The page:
Clinical studies

So far, only a few clinical trials with vanilla or vanillin have been undertaken or completed. The details of these studies are summarized in Table 3. However, only one out of these clinical trials was directed to assess the therapeutic potential of vanilla, while others were aimed to study the calming effect of vanilla/vanillin fragrance on the distressed infants with neonatal hypoxia and temporary Apnoea. Although few in numbers, these trails suggest that it is time to work towards and realize the therapeutic potential of vanilla/vanillin. The increase in the number of reports on the cyto-, neuro, nephron-, cardio-, and hepatoprotective potential of vanillin may therefore enhance the chances of vanillin to be considered for clinical trials in the future.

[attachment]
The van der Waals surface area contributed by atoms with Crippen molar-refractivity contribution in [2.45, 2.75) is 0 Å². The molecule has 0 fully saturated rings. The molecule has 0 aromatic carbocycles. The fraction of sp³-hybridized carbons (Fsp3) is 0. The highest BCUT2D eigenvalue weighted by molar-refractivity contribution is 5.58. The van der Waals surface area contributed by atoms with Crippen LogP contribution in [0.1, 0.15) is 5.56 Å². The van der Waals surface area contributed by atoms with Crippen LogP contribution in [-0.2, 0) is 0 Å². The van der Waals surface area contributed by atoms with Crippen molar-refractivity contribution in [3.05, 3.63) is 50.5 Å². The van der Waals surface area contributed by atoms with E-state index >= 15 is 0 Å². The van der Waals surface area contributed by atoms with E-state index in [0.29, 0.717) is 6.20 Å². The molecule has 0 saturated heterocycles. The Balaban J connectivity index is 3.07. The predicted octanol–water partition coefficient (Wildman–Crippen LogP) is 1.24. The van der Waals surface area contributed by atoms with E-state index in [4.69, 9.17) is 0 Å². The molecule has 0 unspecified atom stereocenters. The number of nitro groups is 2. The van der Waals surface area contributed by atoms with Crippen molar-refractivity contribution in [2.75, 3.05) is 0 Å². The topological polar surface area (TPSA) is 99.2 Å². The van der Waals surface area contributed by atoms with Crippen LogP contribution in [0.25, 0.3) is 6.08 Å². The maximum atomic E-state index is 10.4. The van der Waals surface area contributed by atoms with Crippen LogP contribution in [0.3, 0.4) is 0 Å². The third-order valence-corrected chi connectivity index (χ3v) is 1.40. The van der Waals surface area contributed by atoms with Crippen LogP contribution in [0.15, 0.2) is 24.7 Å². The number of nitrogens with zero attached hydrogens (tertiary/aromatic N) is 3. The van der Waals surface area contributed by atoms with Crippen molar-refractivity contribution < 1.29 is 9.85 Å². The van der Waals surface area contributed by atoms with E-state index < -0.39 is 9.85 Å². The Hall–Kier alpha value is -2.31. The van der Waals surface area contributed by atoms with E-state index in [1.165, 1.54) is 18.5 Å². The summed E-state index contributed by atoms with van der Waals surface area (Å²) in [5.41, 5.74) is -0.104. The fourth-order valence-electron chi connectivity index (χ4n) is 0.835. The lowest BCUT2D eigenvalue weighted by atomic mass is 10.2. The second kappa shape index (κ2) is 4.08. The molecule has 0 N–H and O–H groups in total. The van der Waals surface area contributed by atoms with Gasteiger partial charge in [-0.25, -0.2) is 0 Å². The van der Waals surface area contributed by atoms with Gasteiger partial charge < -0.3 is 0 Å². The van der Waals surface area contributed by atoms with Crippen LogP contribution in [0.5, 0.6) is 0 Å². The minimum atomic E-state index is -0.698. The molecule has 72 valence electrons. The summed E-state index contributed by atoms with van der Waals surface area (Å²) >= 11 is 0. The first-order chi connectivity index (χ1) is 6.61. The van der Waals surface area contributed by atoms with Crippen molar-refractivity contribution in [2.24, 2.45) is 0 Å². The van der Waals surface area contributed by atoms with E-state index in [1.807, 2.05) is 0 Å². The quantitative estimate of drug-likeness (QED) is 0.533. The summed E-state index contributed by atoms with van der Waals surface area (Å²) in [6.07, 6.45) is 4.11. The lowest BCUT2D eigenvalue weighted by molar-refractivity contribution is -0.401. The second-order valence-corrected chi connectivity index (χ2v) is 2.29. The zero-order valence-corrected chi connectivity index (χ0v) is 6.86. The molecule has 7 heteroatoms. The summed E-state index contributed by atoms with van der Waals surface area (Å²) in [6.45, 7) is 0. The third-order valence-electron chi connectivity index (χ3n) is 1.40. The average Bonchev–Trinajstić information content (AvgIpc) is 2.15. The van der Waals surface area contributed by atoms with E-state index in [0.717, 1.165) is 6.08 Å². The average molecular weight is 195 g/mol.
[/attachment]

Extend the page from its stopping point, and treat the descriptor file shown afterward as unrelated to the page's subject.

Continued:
Table 3 Clinical studies involving vanillin/vanilla

Nanoparticles to deliver vanillin

The bioavailability and hydrophobicity limit the bioactive efficiency and pharmacokinetics of vanillin. Nanocarriers or nanoparticles (NPs) can potentiate the bioactive profile of vanillin (Fig. 3). Various reports are available were vanillin is either capped /functionalized onto the NPs or encapsulated into the NPs (Table 4). These NPs also allow controlled/sustained release to prolong the effect of vanillin. Apart from delivering vanillin using NPs, vanillin itself can be used to synthesize NPs for the delivery of other drug molecules (Table 4). It is an interesting development that a popular and one of the oldest flavoring molecule vanillin has found applications in the latest nanotechnology discipline as well. Due to these developments, it is essential to realize the potential of vanillin and consider it for therapeutic purposes.